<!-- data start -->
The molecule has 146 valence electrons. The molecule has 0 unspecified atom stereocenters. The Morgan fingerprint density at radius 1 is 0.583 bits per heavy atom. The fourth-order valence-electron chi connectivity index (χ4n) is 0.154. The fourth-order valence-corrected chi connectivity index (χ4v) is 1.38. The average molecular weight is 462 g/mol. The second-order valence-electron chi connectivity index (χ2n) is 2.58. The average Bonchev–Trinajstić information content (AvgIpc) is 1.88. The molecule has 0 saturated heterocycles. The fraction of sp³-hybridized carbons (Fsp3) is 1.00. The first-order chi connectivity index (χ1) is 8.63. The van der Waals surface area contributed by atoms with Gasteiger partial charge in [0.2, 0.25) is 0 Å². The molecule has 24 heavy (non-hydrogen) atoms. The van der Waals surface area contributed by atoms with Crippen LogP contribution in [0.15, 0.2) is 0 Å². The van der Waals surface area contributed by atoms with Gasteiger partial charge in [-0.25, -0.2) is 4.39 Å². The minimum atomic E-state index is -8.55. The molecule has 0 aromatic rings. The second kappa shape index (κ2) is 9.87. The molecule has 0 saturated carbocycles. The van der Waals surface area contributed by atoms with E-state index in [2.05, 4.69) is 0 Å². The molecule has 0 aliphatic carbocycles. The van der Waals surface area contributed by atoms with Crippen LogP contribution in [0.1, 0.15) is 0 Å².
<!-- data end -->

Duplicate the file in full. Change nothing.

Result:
The molecule has 146 valence electrons. The molecule has 0 unspecified atom stereocenters. The Morgan fingerprint density at radius 1 is 0.583 bits per heavy atom. The fourth-order valence-electron chi connectivity index (χ4n) is 0.154. The fourth-order valence-corrected chi connectivity index (χ4v) is 1.38. The average molecular weight is 462 g/mol. The second-order valence-electron chi connectivity index (χ2n) is 2.58. The average Bonchev–Trinajstić information content (AvgIpc) is 1.88. The molecule has 0 saturated heterocycles. The fraction of sp³-hybridized carbons (Fsp3) is 1.00. The first-order chi connectivity index (χ1) is 8.63. The van der Waals surface area contributed by atoms with Gasteiger partial charge in [0.2, 0.25) is 0 Å². The molecule has 24 heavy (non-hydrogen) atoms. The van der Waals surface area contributed by atoms with Crippen LogP contribution in [0.15, 0.2) is 0 Å². The van der Waals surface area contributed by atoms with Gasteiger partial charge in [-0.25, -0.2) is 4.39 Å². The minimum atomic E-state index is -8.55. The molecule has 0 aromatic rings. The second kappa shape index (κ2) is 9.87. The molecule has 0 saturated carbocycles. The van der Waals surface area contributed by atoms with E-state index in [2.05, 4.69) is 0 Å². The molecule has 0 aliphatic carbocycles. The van der Waals surface area contributed by atoms with Crippen LogP contribution in [0.1, 0.15) is 0 Å².